There's a good reason the brand spent $300 million on its first major acquisition in 20 years.
McDonald's second-quarter results were its best in seven years.
When McDonald’s forked up $300 million for decision-logic company Dynamic Yield in late March, it sent an eyebrow-raising ripple throughout the restaurant landscape. Firstly, the fast-food giant might have deep pockets (a market value of $142 billion), but it doesn’t dip into them for acquisitions very often. That’s an understatement. Prior to the deal, McDonald’s last sizable purchase was a $173.5 million move for Boston Market. That was 20 years ago (McDonald’s later sold the chicken brand to Sun Capital Partners).
The other obvious question was, why did McDonald’s spend brand-acquisition-type dollars on a tech platform? The answer boils down to something the chain has eyed since CEO Steve Easterbrook outlined initial steps to reset and rebuild McDonald’s business back in May 2015. As he put it during Friday’s conference call to review second-quarter results, “We knew we had to evolve with our changing market and consumer dynamics, and we knew incremental progress wasn’t going to cut it.”
He candidly also admitted, “we were keenly aware that the pace of change inside McDonald’s [was] being eclipsed by the pace of change outside our business.”
The chain spent much of 2018 investing in broad—and often expensive—initiatives meant to keep McDonald’s ahead of a rapidly changing consumer. An attempt, Easterbrook said, to restructure and be closer to guests, and faster at the point of impact. “At the beginning of this year, we said 2019 will be a year to execute on running better restaurants and optimize the initiatives we deployed last year,” he said.
Dynamic Yield is a big bet on machine learning—the idea that it’s not just a passing fad, but will become the backbone of customer service and marketing for restaurant chains everywhere. Shyam Rao, the co-founder and CEO of Punchh, a widely used loyalty platform for brands, called McDonald’s purchase of the company its “Amazon moment,” saying it would be remembered as the point at which the brand became so good at anticipating and catering to consumer behaviors and desires that it would force other competitors to evolve or fall by the wayside.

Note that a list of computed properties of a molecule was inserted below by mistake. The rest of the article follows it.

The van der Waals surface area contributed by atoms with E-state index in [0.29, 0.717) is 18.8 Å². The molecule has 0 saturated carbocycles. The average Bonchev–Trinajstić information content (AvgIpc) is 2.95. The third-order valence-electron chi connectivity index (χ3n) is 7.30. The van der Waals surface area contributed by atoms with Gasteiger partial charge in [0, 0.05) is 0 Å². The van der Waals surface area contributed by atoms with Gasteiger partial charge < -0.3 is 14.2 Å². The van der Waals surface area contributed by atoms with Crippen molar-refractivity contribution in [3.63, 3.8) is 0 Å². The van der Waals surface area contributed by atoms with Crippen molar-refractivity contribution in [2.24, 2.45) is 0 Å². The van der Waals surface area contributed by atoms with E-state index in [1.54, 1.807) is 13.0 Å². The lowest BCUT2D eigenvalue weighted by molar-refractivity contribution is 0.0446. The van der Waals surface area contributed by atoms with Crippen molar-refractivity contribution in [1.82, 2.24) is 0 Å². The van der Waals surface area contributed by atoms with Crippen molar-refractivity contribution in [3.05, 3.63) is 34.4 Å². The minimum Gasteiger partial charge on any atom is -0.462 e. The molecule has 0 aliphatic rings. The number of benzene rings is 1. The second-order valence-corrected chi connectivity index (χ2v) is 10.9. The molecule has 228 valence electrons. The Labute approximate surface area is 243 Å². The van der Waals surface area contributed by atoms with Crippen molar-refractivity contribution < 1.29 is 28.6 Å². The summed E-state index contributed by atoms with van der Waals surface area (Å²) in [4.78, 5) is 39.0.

McDonald's Dynamic Yield technology is going to change its drive-thru business. Will it change how the entire industry looks at personalization?
"Every time you interact with a customer and don’t offer them something highly customized and relevant to their personal interests, you are missing an opportunity to make a sale or earn their loyalty.” — Shyam Rao, co-founder and CEO of Punchh.
Dynamic Yield essentially puts predictive abilities into McDonalds drive-thru menuboards. It gives McDonald’s the chance to create a more personalized experience by varying outdoor digital drive-thru menu displays to show food based on time of day, weather, current restaurant traffic, and trending menu items. It can instantly suggest and show additional products to a customer’s order based on their current selections.
Currently, the technology is live in about 700 U.S. restaurants. But within the next two weeks, Easterbrook said Friday, it’s going to skyrocket to 8,000 locations. By year’s end, it will be integrated in nearly 100 percent of drive thrus not just in the U.S., but in Australia as well.
Easterbrook was noticeably excited about this launch during Friday’s call, and it’s easy to understand why. He said customers have responded by adding French fries, drinks, Chicken McNuggets, and other favorites to orders. McDonald’s has seen an increase in average check, Easterbrook added, by improving its ability to offer customers what they are likely to want with suggestions based on those aforementioned factors, as well as items already in their orders.
“I’ve got to say, three months in, couldn’t be more pleased with the integration of Dynamic Yield,” he said, “both as a company and as a culture. But also, frankly, getting the capabilities into our restaurants.”
In those 700 units, McDonald’s has witnessed consistent trends across different dayparts, days of the week, and markets. “We know the technology works,” Easterbrook said. “So we’re going to go from about 800 now to 8,000 by this time in two weeks, which is fantastic.”
There’s another rewarding aspect at play, too. This tech doesn’t just resonate with consumers, it also makes employees’ lives easier. The order-taking process has proven quicker because workers don’t need to manually upsell items to guests—the tech does it for them. And beyond that being an efficient model, it serves as a fail-safe, consistent approach to something that can be trained and drilled into employees and yet still fall through the multi-unit cracks—a challenge any large restaurant operator can attest to. You can tell 100 employees in a room to do something 100 times and end up still having to tell them another 100. Even so, they might not do it.